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N2 - Purpose: The present study tested whether (and how) language treatment changed online sentence processing in individuals with aphasia. Method: Participants with aphasia (n = 10) received a 12-week program of Treatment of Underlying Forms (Thompson & Shapiro, 2005) focused on production and comprehension of passive sentences. Before and after treatment, participants performed a sentence-picture matching task with active and passive sentences as eye movements were tracked. Twelve age-matched controls also performed the task once each. Results: In the age-matched group, eye movements indicated agent-first predictive processing after hearing the subject noun, followed by rapid thematic reanalysis after hearing the verb form. Pretreatment eye movements in the participants with aphasia showed no predictive agent-first processing, and more accurate thematic analysis in active compared to passive sentences. After treatment, which resulted in improved offline passive sentence production and comprehension, participants were more likely to respond correctly when they made agent-first eye movements early in the sentence, showed equally reliable thematic analysis in active and passive sentences, and were less likely to use a spatially based alternative response strategy. Conclusions: These findings suggest that treatment focused on improving sentence production and comprehension supports the emergence of more normal-like sentence comprehension processes.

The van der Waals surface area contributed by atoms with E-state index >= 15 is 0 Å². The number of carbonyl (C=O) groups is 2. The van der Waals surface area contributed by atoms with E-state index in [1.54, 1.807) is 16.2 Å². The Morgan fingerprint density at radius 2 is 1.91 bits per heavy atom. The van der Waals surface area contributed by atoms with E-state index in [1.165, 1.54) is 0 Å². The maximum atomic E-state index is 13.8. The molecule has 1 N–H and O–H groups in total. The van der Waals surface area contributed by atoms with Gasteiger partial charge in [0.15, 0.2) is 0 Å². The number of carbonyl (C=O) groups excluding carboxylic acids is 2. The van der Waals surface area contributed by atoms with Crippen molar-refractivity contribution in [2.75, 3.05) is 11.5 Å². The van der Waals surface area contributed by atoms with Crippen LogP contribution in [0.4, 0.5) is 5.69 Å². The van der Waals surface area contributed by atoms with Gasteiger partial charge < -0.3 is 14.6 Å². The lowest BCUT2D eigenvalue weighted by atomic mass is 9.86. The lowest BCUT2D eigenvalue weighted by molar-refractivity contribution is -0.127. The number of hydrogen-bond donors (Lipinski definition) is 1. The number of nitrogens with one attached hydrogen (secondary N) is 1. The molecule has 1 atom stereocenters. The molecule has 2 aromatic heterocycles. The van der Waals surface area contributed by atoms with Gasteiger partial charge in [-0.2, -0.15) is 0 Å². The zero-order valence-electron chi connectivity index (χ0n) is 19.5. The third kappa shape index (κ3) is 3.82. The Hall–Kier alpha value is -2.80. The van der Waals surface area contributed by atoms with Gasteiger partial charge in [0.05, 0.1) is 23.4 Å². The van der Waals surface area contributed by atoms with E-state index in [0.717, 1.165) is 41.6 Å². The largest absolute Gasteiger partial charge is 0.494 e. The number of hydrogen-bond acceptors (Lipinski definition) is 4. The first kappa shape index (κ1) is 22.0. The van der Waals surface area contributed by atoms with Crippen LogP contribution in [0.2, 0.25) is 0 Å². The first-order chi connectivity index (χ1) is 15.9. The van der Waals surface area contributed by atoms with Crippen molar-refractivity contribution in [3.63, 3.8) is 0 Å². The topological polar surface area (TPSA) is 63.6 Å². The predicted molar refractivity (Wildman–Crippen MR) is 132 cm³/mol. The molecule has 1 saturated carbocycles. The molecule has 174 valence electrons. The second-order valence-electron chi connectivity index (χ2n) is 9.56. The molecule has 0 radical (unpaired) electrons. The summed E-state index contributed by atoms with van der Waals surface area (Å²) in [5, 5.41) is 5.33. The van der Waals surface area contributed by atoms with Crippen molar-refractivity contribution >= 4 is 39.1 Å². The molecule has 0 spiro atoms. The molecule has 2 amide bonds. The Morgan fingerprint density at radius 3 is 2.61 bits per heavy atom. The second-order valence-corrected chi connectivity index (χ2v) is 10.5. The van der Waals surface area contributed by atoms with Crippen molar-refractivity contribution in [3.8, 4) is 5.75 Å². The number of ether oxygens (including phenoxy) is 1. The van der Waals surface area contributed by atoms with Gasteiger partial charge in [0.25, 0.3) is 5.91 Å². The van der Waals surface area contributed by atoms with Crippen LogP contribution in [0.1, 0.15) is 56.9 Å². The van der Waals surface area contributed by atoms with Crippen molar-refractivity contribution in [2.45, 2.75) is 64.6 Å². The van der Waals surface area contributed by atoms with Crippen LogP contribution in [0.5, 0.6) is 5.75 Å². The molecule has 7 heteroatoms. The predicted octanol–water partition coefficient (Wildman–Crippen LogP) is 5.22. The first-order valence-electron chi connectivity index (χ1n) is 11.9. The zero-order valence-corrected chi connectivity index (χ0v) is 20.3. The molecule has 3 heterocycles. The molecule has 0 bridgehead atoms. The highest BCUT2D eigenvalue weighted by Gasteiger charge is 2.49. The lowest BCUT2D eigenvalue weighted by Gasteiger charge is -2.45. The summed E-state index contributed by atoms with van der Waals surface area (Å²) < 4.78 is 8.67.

AB - Purpose: The present study tested whether (and how) language treatment changed online sentence processing in individuals with aphasia. Method: Participants with aphasia (n = 10) received a 12-week program of Treatment of Underlying Forms (Thompson & Shapiro, 2005) focused on production and comprehension of passive sentences. Before and after treatment, participants performed a sentence-picture matching task with active and passive sentences as eye movements were tracked. Twelve age-matched controls also performed the task once each. Results: In the age-matched group, eye movements indicated agent-first predictive processing after hearing the subject noun, followed by rapid thematic reanalysis after hearing the verb form. Pretreatment eye movements in the participants with aphasia showed no predictive agent-first processing, and more accurate thematic analysis in active compared to passive sentences. After treatment, which resulted in improved offline passive sentence production and comprehension, participants were more likely to respond correctly when they made agent-first eye movements early in the sentence, showed equally reliable thematic analysis in active and passive sentences, and were less likely to use a spatially based alternative response strategy. Conclusions: These findings suggest that treatment focused on improving sentence production and comprehension supports the emergence of more normal-like sentence comprehension processes.